Firm Model Motion Transfer
I was pretty impressed with the Medium Firm mattress’ ability to dampen motion transfer. The mattress contains both memory foam and pocketed coils, which have strong motion isolation qualities.
The 4 and 8 inch drops show that very little disturbance registered from one side of the bed to the other. Both drops show low spikes in motion transfer and short periods of disturbance. While the 12 inch drop, which simulates someone getting into bed, does spike a bit higher it is a pretty reasonable disturbance when compared to the results of other mattresses I’ve tested.
Soft Model Motion Transfer
The Tomorrow Sleep Medium Soft performed very well on the motion transfer test and we can see on the results above that the 4, 8 and 12 inch drops all produced lower spikes of disturbance than the firm version. I was impressed with the motion isolation seen with all three drops and can say that, among the mattresses I have reviewed, it is one of the better performing mattresses on this test.
Between the soft and the firm options, while both performed quite well, it looks like the soft model out performs the firm model in terms of motion transfer.
Sleep with a partner? Consider one of these mattresses for couples.
For many people buying a mattress it will be important to know if they are going to feel as though they are more on top of or in the mattress. To test this I use four balls of varying sizes and densities (a 6 lb medicine ball, an 8 lb medicine ball, a 10 lb steel ball, and a 50 lb medicine ball) and place them on the mattress to measure how much they compress the surface.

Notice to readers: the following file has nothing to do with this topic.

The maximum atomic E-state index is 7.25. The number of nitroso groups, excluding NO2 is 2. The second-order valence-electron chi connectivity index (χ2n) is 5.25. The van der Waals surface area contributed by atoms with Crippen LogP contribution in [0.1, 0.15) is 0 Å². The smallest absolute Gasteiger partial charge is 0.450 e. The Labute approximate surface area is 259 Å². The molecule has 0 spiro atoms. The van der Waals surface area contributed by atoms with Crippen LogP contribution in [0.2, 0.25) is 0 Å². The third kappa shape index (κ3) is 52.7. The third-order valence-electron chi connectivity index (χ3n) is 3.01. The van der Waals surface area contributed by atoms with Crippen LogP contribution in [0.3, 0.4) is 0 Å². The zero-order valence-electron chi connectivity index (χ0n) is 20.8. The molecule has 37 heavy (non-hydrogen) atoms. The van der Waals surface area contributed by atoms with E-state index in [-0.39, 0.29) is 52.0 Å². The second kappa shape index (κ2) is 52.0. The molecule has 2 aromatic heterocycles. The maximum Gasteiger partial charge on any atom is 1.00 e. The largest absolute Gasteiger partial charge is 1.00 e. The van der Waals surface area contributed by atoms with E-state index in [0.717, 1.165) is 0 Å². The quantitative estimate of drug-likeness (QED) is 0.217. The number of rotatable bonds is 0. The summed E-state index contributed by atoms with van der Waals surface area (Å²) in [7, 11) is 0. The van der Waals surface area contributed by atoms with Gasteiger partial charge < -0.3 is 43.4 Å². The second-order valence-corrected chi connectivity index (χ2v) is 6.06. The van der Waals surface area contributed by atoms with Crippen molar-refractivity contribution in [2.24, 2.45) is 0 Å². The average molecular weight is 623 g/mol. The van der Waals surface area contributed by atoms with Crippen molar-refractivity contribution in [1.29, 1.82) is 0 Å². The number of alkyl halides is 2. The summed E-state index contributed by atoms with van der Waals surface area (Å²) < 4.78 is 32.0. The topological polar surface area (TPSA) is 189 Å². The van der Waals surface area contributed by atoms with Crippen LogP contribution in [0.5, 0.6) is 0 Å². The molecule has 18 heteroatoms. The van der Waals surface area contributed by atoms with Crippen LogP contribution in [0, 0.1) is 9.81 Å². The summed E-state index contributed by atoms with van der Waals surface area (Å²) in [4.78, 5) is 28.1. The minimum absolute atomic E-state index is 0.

These different sizes, weights, and densities help to imitate different body parts or different sized people to show how far into a mattress you may sink.
Firm Model Sinkage
- 6 lb medicine ball: 1.5 inches of sinkage.
- 8 lb medicine ball: Just under 2 inches of sinkage.
- 10 lb steel ball: 3 inches of sinkage.
- 50 pound medicine ball: 4.5 inches of sinkage.
Soft Model Sinkage
- 6 lb medicine ball: 2 inches of sinkage.
- 8 lb medicine ball: 2.5 inches of sinkage.
- 10 lb steel ball: 3 inches of sinkage.
- 50 pound medicine ball: A little over 5 inches of sinkage.
If you share your bed with a partner and need to use the entire surface area of the mattress, edge support is something you should look into. We saw earlier that Tomorrow Sleep used a high density poly foam to create an edge support casing in both versions of this mattress to try to add support to that area. Having taken a look at the construction I was interested to see if the inclusion of this casing paid off.
Firm Model Edge Support
As you can see from the image above, there isn’t much compression on the edge while lying near the side of the bed. I felt even support from the center of the mattress to the side and I could adjust my position without feeling as though I would roll out of bed.
This position, think putting shoes on in the morning or getting ready for bed at night, can be an issue for many bed in a box mattress but the Tomorrow Sleep mattress holds up well. The poly foam casing around the pocketed coils helps keep the mattress from compressing when my weight is concentrated in one location.
Soft Model Edge Support